Dear Credit Guide,
Can you give me a break down on when and where I’m supposed to use a credit card? Emergencies only? What about little things like McDonald’s? It sounds crazy, but I really don’t know when you’re supposed to use it! Barry
These are sane, not mad, questions! And I’m going to have you answer them. How? First, by completing a brief exercise. So grab a pen, some paper and a calculator.
1. Write down the amount of money you earn on a monthly basis, after taxes, retirement contributions and everything else is deducted from your paycheck.
2. Make a detailed list of what you regularly spend money on in a month. Include things like rent, groceries, utilities, vehicle payments and insurance premiums. Add in an amount for savings. 10 percent of a net income is a standard figure to use. Therefore, if you bring in $3,000 per month, tucking away $300 is a wise goal.
3. List the types of costs that come up every once in a while, such as clothes, gifts and expected vacations. These are your periodic expenses. Divide each by the number of months you have before paying for them. For example, if you know that you take an annual trip to see your parents every December and it costs about $1,000, divide that sum by 12 — which equals $83 per month. Include that figure on the list and deposit that amount into a savings account.
4. Total all of your expenses and subtract them from your income. You should come out even, if not ahead. If you don’t, either pare down your spending or increase your income until you do.
You’ve just developed a comprehensive budget, which will be your guide to a debt-free, perfectly prepared financial life. When your spending always fits within your earnings, you’ll never have unpayable consumer debt to deal with, no matter where you use the credit cards. Because, after all, plastic is simply a tool. As long as you have sufficient cash in the bank to cover anticipated costs, it won’t matter if you charge a simple meal of fast food or an elaborate fine dining experience.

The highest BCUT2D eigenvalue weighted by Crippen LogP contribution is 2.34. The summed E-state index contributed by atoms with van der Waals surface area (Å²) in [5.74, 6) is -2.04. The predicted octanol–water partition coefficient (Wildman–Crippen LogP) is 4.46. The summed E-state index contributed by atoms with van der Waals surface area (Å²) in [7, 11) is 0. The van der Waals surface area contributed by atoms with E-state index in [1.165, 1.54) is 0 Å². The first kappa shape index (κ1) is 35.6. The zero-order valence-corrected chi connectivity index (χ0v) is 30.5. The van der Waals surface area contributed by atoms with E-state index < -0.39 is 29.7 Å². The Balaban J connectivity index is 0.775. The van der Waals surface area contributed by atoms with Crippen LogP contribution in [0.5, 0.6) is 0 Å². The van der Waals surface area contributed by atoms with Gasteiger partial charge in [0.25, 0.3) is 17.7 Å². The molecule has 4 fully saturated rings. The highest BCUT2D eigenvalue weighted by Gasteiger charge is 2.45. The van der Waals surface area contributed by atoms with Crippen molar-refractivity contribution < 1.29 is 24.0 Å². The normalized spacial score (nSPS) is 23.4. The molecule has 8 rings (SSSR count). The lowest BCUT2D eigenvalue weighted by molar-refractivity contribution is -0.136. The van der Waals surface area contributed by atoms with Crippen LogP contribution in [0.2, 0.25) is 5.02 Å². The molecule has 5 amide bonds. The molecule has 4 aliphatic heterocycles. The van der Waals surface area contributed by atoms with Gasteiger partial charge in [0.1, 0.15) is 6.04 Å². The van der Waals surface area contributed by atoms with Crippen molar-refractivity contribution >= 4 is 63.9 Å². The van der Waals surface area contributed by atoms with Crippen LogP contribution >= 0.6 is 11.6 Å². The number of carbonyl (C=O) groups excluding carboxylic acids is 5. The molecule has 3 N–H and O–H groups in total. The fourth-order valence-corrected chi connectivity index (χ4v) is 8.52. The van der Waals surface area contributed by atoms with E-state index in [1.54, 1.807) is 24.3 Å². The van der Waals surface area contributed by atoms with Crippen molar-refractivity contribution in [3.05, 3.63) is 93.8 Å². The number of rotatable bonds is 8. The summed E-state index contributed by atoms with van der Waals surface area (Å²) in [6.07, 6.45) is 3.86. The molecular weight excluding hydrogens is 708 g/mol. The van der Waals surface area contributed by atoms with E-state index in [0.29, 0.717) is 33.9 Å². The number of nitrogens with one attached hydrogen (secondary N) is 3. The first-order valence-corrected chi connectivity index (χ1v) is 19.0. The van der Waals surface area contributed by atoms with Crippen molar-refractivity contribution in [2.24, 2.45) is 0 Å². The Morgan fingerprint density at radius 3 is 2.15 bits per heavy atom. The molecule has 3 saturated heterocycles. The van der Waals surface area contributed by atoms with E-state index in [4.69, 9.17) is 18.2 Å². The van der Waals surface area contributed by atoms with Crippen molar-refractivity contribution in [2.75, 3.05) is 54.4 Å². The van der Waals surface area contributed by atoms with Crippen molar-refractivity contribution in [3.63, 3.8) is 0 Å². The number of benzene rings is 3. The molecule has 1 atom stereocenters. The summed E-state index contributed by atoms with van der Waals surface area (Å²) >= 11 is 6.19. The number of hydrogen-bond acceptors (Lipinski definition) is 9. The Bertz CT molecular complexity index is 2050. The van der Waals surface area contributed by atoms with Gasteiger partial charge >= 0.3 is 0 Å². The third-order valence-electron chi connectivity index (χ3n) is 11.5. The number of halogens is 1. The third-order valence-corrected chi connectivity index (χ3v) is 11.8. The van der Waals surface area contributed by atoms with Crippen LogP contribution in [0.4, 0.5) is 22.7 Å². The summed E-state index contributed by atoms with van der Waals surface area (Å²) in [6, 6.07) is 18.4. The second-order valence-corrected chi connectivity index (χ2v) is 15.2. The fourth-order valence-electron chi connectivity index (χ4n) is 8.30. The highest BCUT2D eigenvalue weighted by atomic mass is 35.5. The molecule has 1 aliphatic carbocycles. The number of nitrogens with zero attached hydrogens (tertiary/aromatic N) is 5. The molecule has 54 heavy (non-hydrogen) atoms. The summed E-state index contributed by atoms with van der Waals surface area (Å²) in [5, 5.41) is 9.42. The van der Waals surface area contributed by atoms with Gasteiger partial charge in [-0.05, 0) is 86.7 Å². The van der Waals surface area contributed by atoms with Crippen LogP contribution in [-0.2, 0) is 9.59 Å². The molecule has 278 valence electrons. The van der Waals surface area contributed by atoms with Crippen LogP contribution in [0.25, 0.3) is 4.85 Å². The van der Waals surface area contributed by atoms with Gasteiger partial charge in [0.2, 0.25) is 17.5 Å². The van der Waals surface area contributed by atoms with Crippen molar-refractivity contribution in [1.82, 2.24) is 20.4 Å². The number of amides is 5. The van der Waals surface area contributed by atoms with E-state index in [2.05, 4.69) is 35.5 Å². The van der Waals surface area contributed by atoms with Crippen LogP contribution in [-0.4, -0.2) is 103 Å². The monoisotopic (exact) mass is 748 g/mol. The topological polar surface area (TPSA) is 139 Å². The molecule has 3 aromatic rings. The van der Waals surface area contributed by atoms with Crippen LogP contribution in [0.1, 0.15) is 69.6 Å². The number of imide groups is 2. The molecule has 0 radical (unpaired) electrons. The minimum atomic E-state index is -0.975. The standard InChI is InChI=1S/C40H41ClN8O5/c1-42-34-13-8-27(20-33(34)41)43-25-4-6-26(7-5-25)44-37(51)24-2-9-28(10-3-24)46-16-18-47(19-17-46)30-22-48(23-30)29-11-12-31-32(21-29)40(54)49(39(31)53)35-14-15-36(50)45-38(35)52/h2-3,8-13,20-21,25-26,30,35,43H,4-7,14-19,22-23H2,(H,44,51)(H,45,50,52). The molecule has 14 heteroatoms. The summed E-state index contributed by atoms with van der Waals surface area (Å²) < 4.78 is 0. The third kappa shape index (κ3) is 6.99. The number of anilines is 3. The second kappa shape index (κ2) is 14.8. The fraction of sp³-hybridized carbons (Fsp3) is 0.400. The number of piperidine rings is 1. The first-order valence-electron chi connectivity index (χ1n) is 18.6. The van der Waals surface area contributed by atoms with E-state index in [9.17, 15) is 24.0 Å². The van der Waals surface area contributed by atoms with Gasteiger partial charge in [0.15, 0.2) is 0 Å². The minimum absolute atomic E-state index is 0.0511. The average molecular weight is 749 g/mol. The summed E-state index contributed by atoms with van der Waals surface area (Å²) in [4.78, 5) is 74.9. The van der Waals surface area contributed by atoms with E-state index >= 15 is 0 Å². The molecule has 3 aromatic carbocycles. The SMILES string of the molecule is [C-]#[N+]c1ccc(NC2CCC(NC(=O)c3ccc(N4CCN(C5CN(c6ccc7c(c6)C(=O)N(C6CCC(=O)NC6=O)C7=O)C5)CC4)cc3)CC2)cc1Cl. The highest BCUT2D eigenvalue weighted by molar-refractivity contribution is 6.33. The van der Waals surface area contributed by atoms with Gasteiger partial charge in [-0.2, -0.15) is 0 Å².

What about those unplanned-for emergency expenses, though? These could be anything from bailing an old, troubled college roommate from jail to losing your job and not having enough cash to pay your bills. Should the cost of such extraordinary crisis situations be put on the credit card?
Well, no. A lot of people do, of course, but usually at their peril. While it can feel like a solution at the time, the liability it leaves you with is stressful and expensive. If you pay the minimum and roll the balance over for the next month, interest kicks in and the debt increases. More, the payment you’ll have to cough up the following month will be added to an already strained budget.
This is why including adequate savings and insurance to your plan is so vital. When a truly off-the-wall problem erupts, you can assume control: Access the money you’ve set aside, tap into your coverage and reduce expenses to the bare minimum until you get back on your feet. Do so and chances are high you’ll sail through without having to borrow — at least for a good long time. Too many people turn to plastic in a panic, and later regret it.
Just charge when you desire the convenience of plastic and want the consumer protection it offers. If you make just a few purchases with the cards a month, pay the balance in full and before the due date, you’ll also build a positive credit history. Sound reasonable?